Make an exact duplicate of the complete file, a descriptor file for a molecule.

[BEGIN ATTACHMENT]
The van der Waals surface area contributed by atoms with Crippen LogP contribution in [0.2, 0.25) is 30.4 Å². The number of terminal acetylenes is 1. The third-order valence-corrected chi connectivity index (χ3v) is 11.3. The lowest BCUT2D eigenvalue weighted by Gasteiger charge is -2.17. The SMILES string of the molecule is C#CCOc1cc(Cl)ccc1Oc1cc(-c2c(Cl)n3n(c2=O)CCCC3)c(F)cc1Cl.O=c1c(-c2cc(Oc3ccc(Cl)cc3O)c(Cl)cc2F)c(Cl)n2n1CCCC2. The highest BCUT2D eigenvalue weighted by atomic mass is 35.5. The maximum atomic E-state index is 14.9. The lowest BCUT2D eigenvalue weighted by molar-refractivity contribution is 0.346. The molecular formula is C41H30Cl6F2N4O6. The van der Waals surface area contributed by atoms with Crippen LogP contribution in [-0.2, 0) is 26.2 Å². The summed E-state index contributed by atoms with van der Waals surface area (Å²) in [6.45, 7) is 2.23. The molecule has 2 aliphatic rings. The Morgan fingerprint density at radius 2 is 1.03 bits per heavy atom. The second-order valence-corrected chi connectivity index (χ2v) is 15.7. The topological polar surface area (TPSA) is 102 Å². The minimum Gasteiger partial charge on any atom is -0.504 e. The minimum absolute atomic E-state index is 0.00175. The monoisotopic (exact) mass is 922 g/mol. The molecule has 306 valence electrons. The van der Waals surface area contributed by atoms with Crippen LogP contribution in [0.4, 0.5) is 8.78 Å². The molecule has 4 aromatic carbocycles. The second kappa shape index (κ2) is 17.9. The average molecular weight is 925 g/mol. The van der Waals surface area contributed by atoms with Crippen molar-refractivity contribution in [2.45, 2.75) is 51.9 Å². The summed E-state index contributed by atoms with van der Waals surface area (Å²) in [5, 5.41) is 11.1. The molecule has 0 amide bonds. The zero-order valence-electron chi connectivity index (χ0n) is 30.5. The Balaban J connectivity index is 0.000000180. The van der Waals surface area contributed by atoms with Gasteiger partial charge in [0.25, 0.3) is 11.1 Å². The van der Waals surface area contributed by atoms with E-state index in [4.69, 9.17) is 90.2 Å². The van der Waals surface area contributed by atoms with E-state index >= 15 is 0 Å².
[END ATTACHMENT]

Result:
The van der Waals surface area contributed by atoms with Crippen LogP contribution in [0.2, 0.25) is 30.4 Å². The number of terminal acetylenes is 1. The third-order valence-corrected chi connectivity index (χ3v) is 11.3. The lowest BCUT2D eigenvalue weighted by Gasteiger charge is -2.17. The SMILES string of the molecule is C#CCOc1cc(Cl)ccc1Oc1cc(-c2c(Cl)n3n(c2=O)CCCC3)c(F)cc1Cl.O=c1c(-c2cc(Oc3ccc(Cl)cc3O)c(Cl)cc2F)c(Cl)n2n1CCCC2. The highest BCUT2D eigenvalue weighted by atomic mass is 35.5. The maximum atomic E-state index is 14.9. The lowest BCUT2D eigenvalue weighted by molar-refractivity contribution is 0.346. The molecular formula is C41H30Cl6F2N4O6. The van der Waals surface area contributed by atoms with Crippen LogP contribution in [-0.2, 0) is 26.2 Å². The summed E-state index contributed by atoms with van der Waals surface area (Å²) in [6.45, 7) is 2.23. The molecule has 2 aliphatic rings. The Morgan fingerprint density at radius 2 is 1.03 bits per heavy atom. The second-order valence-corrected chi connectivity index (χ2v) is 15.7. The topological polar surface area (TPSA) is 102 Å². The minimum Gasteiger partial charge on any atom is -0.504 e. The minimum absolute atomic E-state index is 0.00175. The monoisotopic (exact) mass is 922 g/mol. The molecule has 306 valence electrons. The van der Waals surface area contributed by atoms with Crippen LogP contribution in [0.4, 0.5) is 8.78 Å². The molecule has 4 aromatic carbocycles. The second kappa shape index (κ2) is 17.9. The average molecular weight is 925 g/mol. The van der Waals surface area contributed by atoms with Crippen molar-refractivity contribution in [2.45, 2.75) is 51.9 Å². The summed E-state index contributed by atoms with van der Waals surface area (Å²) in [5, 5.41) is 11.1. The molecule has 0 amide bonds. The zero-order valence-electron chi connectivity index (χ0n) is 30.5. The Balaban J connectivity index is 0.000000180. The van der Waals surface area contributed by atoms with Gasteiger partial charge in [0.25, 0.3) is 11.1 Å². The van der Waals surface area contributed by atoms with E-state index in [4.69, 9.17) is 90.2 Å². The van der Waals surface area contributed by atoms with E-state index >= 15 is 0 Å².